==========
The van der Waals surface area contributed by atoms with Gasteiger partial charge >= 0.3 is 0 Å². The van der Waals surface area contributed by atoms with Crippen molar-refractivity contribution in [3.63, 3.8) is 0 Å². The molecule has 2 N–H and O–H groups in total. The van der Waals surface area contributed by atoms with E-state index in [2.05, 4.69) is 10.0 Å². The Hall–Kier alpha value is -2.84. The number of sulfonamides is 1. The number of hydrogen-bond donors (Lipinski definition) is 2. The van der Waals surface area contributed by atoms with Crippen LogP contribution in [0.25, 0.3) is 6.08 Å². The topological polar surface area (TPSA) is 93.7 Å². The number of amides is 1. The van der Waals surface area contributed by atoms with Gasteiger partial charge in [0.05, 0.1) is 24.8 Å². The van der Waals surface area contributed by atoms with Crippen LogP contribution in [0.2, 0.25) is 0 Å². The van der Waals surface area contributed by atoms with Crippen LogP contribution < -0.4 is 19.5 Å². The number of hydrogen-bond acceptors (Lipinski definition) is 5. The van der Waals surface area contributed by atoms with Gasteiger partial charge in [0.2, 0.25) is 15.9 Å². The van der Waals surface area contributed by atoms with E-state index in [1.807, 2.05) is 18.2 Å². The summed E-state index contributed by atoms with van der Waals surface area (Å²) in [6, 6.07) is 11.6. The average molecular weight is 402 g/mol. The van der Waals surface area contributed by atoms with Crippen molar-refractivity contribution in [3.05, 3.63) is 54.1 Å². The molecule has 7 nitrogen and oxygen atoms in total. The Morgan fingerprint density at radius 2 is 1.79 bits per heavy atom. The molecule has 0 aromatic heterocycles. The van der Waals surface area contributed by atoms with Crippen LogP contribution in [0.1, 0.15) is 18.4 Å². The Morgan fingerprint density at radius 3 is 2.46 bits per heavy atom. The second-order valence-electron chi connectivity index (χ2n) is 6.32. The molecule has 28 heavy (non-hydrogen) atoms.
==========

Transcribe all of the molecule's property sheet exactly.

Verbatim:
The van der Waals surface area contributed by atoms with Gasteiger partial charge >= 0.3 is 0 Å². The van der Waals surface area contributed by atoms with Crippen molar-refractivity contribution in [3.63, 3.8) is 0 Å². The molecule has 2 N–H and O–H groups in total. The van der Waals surface area contributed by atoms with E-state index in [2.05, 4.69) is 10.0 Å². The Hall–Kier alpha value is -2.84. The number of sulfonamides is 1. The number of hydrogen-bond donors (Lipinski definition) is 2. The van der Waals surface area contributed by atoms with Crippen LogP contribution in [0.25, 0.3) is 6.08 Å². The topological polar surface area (TPSA) is 93.7 Å². The number of amides is 1. The van der Waals surface area contributed by atoms with Gasteiger partial charge in [0.05, 0.1) is 24.8 Å². The van der Waals surface area contributed by atoms with Crippen LogP contribution in [0.2, 0.25) is 0 Å². The van der Waals surface area contributed by atoms with Crippen LogP contribution < -0.4 is 19.5 Å². The number of hydrogen-bond acceptors (Lipinski definition) is 5. The van der Waals surface area contributed by atoms with Gasteiger partial charge in [0.2, 0.25) is 15.9 Å². The van der Waals surface area contributed by atoms with E-state index in [1.807, 2.05) is 18.2 Å². The summed E-state index contributed by atoms with van der Waals surface area (Å²) in [6, 6.07) is 11.6. The average molecular weight is 402 g/mol. The van der Waals surface area contributed by atoms with Crippen molar-refractivity contribution in [3.05, 3.63) is 54.1 Å². The molecule has 7 nitrogen and oxygen atoms in total. The Morgan fingerprint density at radius 2 is 1.79 bits per heavy atom. The molecule has 0 aromatic heterocycles. The van der Waals surface area contributed by atoms with Crippen LogP contribution in [0.1, 0.15) is 18.4 Å². The Morgan fingerprint density at radius 3 is 2.46 bits per heavy atom. The second-order valence-electron chi connectivity index (χ2n) is 6.32. The molecule has 28 heavy (non-hydrogen) atoms.